man he thought that it was the coolest thing he had ever heard, and that
even now thirty years on at the age of 57, he still thinks it's the coolest
thing he's ever heard. He then sang a Van Zandt song, mentioning in passing
that even though he had recorded a whole album of Townes Van Zandt songs
on his album Townes, this one was not on it. I couldn't identify it by
the lyrics, so it was probably an obscurity. Fort Worth Blues,
which Earle wrote on hearing of Townes death on New Year's Eve 1997, whilst
he was in Ireland. It's a wonderful obituary to his old friend and in
my opinion one of Steve Earle's most affecting songs.
A rendition of Pancho and Lefty rounded out the Townes segment,
with the audience singing along to the chorus.
At a Steve
Earle concert, the Steve Earle fan is almost as interesting as the artist.
They're a mixed bunch, predominately male and friendly, but one young
person of the female gender caught the eye up front.
lady positioned centre front seemed to think she was at a rock concert
or something, gyrating to the music and draping her torso over the stage,
much to annoyance of the persons standing next to her. The average Steve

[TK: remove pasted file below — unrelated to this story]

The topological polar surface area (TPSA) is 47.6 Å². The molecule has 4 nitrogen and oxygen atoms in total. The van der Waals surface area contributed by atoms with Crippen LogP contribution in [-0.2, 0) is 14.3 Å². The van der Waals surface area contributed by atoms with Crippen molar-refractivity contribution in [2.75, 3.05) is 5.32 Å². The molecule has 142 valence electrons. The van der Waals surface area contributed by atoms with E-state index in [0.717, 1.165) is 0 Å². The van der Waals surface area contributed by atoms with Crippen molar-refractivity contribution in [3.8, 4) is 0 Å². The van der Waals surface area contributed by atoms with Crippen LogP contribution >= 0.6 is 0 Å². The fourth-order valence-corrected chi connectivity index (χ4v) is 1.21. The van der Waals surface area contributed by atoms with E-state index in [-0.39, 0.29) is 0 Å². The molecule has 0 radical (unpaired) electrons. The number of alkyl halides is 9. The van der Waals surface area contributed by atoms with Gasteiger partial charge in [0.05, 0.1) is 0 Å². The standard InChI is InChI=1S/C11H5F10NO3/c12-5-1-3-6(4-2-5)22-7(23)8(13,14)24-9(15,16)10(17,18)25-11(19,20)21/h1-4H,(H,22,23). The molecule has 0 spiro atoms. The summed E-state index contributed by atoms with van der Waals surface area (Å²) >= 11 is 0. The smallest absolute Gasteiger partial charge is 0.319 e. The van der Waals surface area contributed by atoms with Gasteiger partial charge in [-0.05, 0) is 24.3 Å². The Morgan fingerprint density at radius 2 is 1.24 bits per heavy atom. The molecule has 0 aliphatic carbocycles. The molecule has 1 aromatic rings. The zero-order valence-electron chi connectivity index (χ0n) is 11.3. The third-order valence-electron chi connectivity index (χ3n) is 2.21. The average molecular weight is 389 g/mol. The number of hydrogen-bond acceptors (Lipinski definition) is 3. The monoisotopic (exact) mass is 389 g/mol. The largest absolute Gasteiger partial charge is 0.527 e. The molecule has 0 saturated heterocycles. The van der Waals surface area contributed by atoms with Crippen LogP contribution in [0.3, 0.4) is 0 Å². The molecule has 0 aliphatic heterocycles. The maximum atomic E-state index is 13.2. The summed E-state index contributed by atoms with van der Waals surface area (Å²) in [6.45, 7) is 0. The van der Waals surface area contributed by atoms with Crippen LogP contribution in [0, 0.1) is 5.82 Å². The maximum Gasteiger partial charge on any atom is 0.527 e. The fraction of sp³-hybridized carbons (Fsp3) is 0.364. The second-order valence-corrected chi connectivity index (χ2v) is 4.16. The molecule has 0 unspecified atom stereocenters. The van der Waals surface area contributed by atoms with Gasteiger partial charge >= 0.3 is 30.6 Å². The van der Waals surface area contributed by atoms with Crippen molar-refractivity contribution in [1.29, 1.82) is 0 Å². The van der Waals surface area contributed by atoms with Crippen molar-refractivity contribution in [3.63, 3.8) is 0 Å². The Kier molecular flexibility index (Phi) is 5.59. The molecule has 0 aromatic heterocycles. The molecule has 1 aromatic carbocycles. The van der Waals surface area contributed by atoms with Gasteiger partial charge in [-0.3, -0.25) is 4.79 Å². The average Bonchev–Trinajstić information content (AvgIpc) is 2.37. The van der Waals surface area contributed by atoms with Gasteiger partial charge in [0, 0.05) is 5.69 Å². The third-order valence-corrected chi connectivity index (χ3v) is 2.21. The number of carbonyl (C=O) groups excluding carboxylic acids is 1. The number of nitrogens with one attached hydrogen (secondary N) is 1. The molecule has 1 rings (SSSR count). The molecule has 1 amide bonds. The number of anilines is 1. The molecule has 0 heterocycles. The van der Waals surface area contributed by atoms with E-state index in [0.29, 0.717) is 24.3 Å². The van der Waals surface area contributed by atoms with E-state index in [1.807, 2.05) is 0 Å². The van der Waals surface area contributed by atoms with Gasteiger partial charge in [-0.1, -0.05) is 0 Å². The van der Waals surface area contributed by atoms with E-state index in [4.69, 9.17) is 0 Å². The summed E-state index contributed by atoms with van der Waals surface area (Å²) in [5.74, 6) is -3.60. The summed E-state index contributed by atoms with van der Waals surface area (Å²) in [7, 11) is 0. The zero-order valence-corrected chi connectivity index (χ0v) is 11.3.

Earle fan favours punching the air and singing along, rather than dancing.
Where I was standing, a number of desperate girls fought their way through
the mob to barge into the front stage area. One admitted to me when Steve
started popular favourite, Goodbye, that she loved the song and
it would make her cry. It did.
young woman stumbled to the front, looking near to collapse. It was very
hot and oppressive as I've said before, and she appeared to be close to
fainting, so I imagine being squashed in the crowd would have been very
unpleasant. Concerned neighbouring members of the audience offered her
support, one even tendering a paper fan, and she eventually recovered
her composure and disappeared back into the crowd.
Steve played for over two hours and sang, as far as I can estimate, twenty-two
songs in all. I wrote down the songs as they were played, but alas my
notes are illegible in some instances, hence the incomplete song list.
He finished his main set with his sole commercial hit Copperhead Road,
but was persuaded back for an encore, which gave him an opportunity to
recall the greatness of Woody Guthrie, and how the world needs him and
his ilk more than ever, before launching into political hymn Christmas
In Washington from 2001 CD El Corazon.
It was a great concert and a rare treat to see Steve Earle again in solo
Review and photos by Anne Sydenham
Steve Earle Set List
1. Written On The Sky
2. Gulf of Mexico
3. City of Immigrants
4. Tennessee Blues
5. My Old Friend The Blues
6. Some Day
7. Tom Ames' Prayer
8. God Is God
9. Every Part Of Me
10. South Nashville Blues
11. Townes Van Zandt song (unidentified)
12. Fort Worth Blues
13. Pancho & Lefty (Townes Van Zandt)
14. Taney Town
15. ? (political song - unidentified)
16. Now She's Gone
19. Galway Girl
21. Copperhead Road
1. Christmas in Washington